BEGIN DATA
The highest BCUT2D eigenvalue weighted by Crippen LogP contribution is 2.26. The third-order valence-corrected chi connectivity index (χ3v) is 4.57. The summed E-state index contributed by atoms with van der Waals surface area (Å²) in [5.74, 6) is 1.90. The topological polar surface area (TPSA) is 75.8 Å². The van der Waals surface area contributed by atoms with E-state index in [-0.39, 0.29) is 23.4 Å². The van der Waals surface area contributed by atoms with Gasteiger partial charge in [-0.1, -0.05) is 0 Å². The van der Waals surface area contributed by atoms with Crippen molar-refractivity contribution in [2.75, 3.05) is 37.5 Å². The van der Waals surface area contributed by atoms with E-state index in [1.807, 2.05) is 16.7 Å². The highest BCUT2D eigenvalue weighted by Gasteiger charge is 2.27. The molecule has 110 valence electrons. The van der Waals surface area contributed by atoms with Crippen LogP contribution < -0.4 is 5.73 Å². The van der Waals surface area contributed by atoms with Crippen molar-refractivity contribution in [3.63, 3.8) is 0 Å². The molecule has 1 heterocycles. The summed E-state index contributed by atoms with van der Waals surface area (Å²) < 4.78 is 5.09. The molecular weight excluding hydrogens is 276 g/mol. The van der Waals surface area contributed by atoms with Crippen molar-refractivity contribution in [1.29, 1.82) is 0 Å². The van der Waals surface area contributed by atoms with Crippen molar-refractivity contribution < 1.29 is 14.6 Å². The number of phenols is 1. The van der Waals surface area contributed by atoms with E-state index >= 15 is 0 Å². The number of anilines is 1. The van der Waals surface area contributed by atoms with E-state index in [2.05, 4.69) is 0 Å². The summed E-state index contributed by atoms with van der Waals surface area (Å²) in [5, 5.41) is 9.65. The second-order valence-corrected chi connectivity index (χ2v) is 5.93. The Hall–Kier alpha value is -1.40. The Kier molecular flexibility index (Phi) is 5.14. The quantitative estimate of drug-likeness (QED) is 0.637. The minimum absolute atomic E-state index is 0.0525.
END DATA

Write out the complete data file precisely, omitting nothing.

The highest BCUT2D eigenvalue weighted by Crippen LogP contribution is 2.26. The third-order valence-corrected chi connectivity index (χ3v) is 4.57. The summed E-state index contributed by atoms with van der Waals surface area (Å²) in [5.74, 6) is 1.90. The topological polar surface area (TPSA) is 75.8 Å². The van der Waals surface area contributed by atoms with E-state index in [-0.39, 0.29) is 23.4 Å². The van der Waals surface area contributed by atoms with Gasteiger partial charge in [-0.1, -0.05) is 0 Å². The van der Waals surface area contributed by atoms with Crippen molar-refractivity contribution in [2.75, 3.05) is 37.5 Å². The van der Waals surface area contributed by atoms with E-state index in [1.807, 2.05) is 16.7 Å². The highest BCUT2D eigenvalue weighted by Gasteiger charge is 2.27. The molecule has 110 valence electrons. The van der Waals surface area contributed by atoms with Crippen LogP contribution < -0.4 is 5.73 Å². The van der Waals surface area contributed by atoms with Crippen molar-refractivity contribution in [3.63, 3.8) is 0 Å². The molecule has 1 heterocycles. The summed E-state index contributed by atoms with van der Waals surface area (Å²) < 4.78 is 5.09. The molecular weight excluding hydrogens is 276 g/mol. The van der Waals surface area contributed by atoms with Crippen molar-refractivity contribution in [1.29, 1.82) is 0 Å². The van der Waals surface area contributed by atoms with Crippen molar-refractivity contribution < 1.29 is 14.6 Å². The number of phenols is 1. The van der Waals surface area contributed by atoms with E-state index >= 15 is 0 Å². The number of anilines is 1. The van der Waals surface area contributed by atoms with E-state index in [2.05, 4.69) is 0 Å². The summed E-state index contributed by atoms with van der Waals surface area (Å²) in [5, 5.41) is 9.65. The second-order valence-corrected chi connectivity index (χ2v) is 5.93. The Hall–Kier alpha value is -1.40. The Kier molecular flexibility index (Phi) is 5.14. The quantitative estimate of drug-likeness (QED) is 0.637. The minimum absolute atomic E-state index is 0.0525.